Perhaps a few words about the charisms are in order. Vatican II echoes St. Paul in stating: It is not only through the sacraments and Church ministries that the same Holy Spirit sanctifies and leads the people of God. He distributes special graces among the faithful of every rank…”The manifestation of the Spirit is given to everyone for profit.” [1 Cor 12:7]
These charismatic gifts, whether they be the most outstanding or the more simple and widely diffused, are to be received with thanksgiving and consolation, for they are exceedingly suitable and useful for the needs of the Church.” [L.G. 12]So the gifts, supernatural and ordinary, are gifts not to individuals, but to the community. These gifts are given to build up God’s people, and the Holy Spirit distributes “them individually to each person as he wishes. ” [1 Cor 12:11] Hence, they do not indicate the sanctity of the individual.
The gifts that are found in the Charismatic Renewal are outlined in St. Paul’s first letter to the Corinthians [Chapter 12] : “To each individual the manifestation of the Spirit is given for some benefit. To one is given through the Spirit the expression of wisdom; to another the expression of knowledge… to another faith… to another gifts of healing… mighty deeds (miracles)… prophecy… discernment of spirits… variety of tongues… interpretation of tongues.” [1 Cor 12:7-10]
Hence, the list includes gifts through which God gives understanding about himself and the Christian walk; wisdom, knowledge, and discernment. Gifts through which God acts in his community; faith, healing, and miracles. And gifts through which God speaks to his people; prophecy, tongues, and interpretation of tongues.
The Gifts of the Spirit
The following is a brief description of these gifts:
WISDOM: The gift by which the Holy Spirit directs a person to make the right decision or judgment and to live a true Christian life. Generally most Catholics acknowledge this gift by praying for the Light of the Spirit.
KNOWLEDGE: The gift by which the Spirit gives a person a deeper understanding of a Mystery of Faith or specific knowledge about a person or situation that could not be known, unless God revealed it. Many priests experience this gift in the sacrament of reconciliation.
FAITH: This gift inspires a person to pray with God given confidence. Knowing that what is asked for will be granted. This should not be confused with the virtue of faith (believing Christian truths). Jesus told his disciples that “whoever says to this mountain, `Be lifted up and thrown into the sea,’ and does not doubt in his heart but believes that what he says will happen, it shall be done for him.” [Mark 11:23]
HEALING: This is one gift which Catholics accept in the lives of the saints, but find it difficult to accept in the lives of ordinary Christians. This gift speeds up the natural healing powers of the body. Jesus healed many who came to him, for example, Peter’s mother-in-law.
MIRACLES: This gift is different from healing in that it does not depend on the laws of nature. An example of a miracle, or mighty deed, is the raising of Lazarus from the dead.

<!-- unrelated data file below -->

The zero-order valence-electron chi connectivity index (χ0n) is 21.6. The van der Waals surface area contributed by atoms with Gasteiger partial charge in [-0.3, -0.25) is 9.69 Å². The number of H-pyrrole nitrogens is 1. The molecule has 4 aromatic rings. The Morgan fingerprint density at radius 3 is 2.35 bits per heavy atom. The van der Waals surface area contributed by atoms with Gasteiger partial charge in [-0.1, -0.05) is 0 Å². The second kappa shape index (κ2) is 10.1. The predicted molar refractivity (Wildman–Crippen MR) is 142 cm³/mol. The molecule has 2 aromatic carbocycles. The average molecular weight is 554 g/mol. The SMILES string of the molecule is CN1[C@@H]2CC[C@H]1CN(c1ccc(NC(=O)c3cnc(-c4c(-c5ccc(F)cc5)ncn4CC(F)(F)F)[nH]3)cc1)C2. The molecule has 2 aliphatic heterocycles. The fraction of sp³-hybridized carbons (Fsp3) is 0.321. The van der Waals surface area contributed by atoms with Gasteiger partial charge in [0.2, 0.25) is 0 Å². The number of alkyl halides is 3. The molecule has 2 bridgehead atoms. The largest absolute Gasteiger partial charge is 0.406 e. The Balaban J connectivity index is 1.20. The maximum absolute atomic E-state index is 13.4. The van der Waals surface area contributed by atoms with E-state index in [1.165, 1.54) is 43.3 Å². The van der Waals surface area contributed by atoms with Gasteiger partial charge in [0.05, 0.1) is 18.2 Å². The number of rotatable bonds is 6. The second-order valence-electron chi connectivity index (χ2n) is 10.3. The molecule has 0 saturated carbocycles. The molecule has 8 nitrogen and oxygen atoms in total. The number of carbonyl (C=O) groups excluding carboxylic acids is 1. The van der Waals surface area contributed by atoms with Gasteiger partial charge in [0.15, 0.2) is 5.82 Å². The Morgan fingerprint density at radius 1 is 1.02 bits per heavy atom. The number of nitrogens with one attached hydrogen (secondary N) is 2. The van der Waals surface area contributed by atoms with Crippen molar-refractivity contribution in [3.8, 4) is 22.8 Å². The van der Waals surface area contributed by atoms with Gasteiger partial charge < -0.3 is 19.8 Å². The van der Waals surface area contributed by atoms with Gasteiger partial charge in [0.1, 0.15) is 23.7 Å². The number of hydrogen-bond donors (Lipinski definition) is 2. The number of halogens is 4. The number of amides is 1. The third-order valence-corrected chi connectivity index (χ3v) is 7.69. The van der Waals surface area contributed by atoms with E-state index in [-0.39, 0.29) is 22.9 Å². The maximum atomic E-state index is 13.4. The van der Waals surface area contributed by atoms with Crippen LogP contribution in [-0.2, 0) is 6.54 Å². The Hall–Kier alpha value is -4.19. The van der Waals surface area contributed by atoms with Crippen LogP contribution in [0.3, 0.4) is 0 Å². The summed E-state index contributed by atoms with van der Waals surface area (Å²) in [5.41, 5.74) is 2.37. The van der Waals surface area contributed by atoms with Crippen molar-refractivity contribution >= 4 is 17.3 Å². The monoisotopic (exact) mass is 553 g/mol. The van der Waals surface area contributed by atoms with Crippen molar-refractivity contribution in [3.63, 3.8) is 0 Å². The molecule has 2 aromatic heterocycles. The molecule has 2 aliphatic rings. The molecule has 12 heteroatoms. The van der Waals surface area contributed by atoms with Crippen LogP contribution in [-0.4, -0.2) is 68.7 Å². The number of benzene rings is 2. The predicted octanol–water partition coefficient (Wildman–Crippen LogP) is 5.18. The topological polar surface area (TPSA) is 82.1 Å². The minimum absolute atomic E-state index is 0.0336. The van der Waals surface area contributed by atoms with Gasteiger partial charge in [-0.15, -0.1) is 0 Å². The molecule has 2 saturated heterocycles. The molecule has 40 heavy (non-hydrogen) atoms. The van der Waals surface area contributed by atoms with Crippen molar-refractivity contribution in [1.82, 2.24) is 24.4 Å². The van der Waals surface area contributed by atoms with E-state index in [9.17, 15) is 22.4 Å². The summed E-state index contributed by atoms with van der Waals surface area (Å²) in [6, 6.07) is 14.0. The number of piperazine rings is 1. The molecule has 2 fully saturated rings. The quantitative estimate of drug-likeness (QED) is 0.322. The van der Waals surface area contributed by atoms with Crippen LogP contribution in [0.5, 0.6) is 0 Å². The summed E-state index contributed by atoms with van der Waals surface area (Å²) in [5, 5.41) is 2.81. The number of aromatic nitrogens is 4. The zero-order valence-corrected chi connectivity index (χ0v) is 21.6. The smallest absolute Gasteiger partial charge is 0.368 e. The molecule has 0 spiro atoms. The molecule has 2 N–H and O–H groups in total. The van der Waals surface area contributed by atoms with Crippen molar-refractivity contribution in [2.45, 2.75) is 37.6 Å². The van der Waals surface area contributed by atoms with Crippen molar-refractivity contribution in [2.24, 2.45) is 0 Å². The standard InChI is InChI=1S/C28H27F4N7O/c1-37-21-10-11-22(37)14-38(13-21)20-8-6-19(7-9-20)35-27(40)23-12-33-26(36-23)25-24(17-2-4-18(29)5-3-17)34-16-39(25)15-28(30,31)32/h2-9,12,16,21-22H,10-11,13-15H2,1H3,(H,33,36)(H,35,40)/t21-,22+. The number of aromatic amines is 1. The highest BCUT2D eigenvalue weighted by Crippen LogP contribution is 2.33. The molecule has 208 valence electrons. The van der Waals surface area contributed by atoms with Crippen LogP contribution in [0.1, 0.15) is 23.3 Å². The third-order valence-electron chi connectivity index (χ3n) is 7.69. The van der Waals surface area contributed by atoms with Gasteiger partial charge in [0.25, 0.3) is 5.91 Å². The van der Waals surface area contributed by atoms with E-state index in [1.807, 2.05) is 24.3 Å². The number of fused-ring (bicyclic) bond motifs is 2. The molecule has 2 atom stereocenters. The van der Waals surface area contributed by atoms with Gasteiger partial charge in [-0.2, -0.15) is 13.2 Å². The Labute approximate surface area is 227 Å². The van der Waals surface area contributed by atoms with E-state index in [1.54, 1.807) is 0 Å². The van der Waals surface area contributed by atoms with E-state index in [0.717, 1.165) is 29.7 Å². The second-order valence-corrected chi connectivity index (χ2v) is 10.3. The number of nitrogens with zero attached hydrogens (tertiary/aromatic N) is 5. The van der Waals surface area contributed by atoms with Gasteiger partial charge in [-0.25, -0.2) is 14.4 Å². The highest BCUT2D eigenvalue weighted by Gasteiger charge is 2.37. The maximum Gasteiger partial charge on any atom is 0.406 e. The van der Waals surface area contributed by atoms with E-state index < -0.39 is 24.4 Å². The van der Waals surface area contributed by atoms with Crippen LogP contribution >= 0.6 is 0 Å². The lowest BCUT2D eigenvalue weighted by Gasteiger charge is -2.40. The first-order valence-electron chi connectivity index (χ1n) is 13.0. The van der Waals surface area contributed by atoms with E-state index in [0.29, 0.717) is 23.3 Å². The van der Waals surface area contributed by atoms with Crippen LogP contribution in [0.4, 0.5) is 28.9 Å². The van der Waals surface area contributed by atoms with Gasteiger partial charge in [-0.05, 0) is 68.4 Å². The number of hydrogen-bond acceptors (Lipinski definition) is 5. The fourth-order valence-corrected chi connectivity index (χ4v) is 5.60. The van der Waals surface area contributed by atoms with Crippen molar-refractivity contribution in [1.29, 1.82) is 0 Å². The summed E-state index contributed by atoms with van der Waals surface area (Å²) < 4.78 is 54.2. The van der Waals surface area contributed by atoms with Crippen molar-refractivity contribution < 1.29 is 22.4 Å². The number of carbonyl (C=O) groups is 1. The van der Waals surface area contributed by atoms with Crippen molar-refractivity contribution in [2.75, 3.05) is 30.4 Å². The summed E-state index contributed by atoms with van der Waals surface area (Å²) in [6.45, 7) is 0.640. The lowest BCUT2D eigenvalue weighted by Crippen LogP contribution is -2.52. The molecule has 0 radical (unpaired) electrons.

PROPHECY: This is a gift by which God, through a person, speaks a message to an individual or to the whole Christian community. It is God making use of someone, to state what He thinks about the present situation, what His intention is for the future; or what He thinks they should know or be mindful of right now. It is not primarily nor necessarily a prediction of the future. St. Paul says, “One who prophesies does speak to human beings, for their building up, encouragement, and solace.” [1 Cor. 14:3]
DISCERNMENT OF SPIRITS: Through this gift one senses the presence of good or evil spirits. Many experience a form of discernment when meeting people. Some people come across as loving and good; others radiate negative aspects. Primarily, this gift discerns the presence of the Holy Spirit.
TONGUES: Catholic Charismatics believe that God gives the gift of praying in an “unknown tongue” to anyone who seeks it. The person is able to speak this new language of praise of God, even though the individual does not understand what is being said. Actually, it is the Spirit of God within the heart praying. In the Book of Romans, St. Paul says, “the Spirit too comes to the aid of our weakness; for we do not know how to pray as we ought, but the Spirit itself intercedes with inexpressible groanings. And the one who searches hearts knows what is the intention of the Spirit, because it intercedes for the holy ones according to God’s will.” [Rom 8:26-27] This gift of tongues is mentioned 57 times in the New Testament!
INTERPRETATION OF TONGUES: Occasionally, a member of a the assembly will speak out some message in tongues. This utterance will be accompanied by an interpretation of its contents. Tongues and interpretation, St. Paul tells us, are the equivalent to the gift of prophecy.
Collectively, these gifts are for the building up of God’s people. They have existed in one form or another throughout the history of the Christian church. For example, the Orthodox Communions have them listed in their canon law, and many of their monks exhibit them.
The Prayer Group
At the present time in the Catholic Church, these “charismatic” gifts are usually experienced in the context of a prayer meeting. The main purpose of prayer meetings is to give glory to God our Father through our Lord Jesus Christ in the power of the Holy Spirit.
Most of the meeting consists of praising God with spontaneous prayers and with singing. These periods of prayer will be punctuated by scripture reading, sharing, and prayers for the particular needs of individuals. During the meeting the charisms will be exercised, although they do not always play a part. The typical meeting follows St. Paul’s directive: “When you assemble, one has a psalm, another an instruction, a revelation, a tongue, or interpretation. Everything should be done for building up.” [1 Cor 14:26]
In another place, St. Paul charges the Christians: “be filled with the Spirit, addressing one another in psalms and hymns and spiritual songs, singing and praying to the Lord in your hearts, giving thanks always and for everything in the name of our Lord Jesus Christ to God the Father.” [Eph 5:18-20]
Finally, in one of his earliest writings, St. Paul exhorts Christians to “Rejoice always. Pray without ceasing. In all circumstances give thanks, for this is the will of God for you in Christ Jesus. Do not quench the Spirit. Do not despise prophetic utterances. Test everything; retain what is good. Refrain from every kind of evil” [1 Thes. 5:16-22]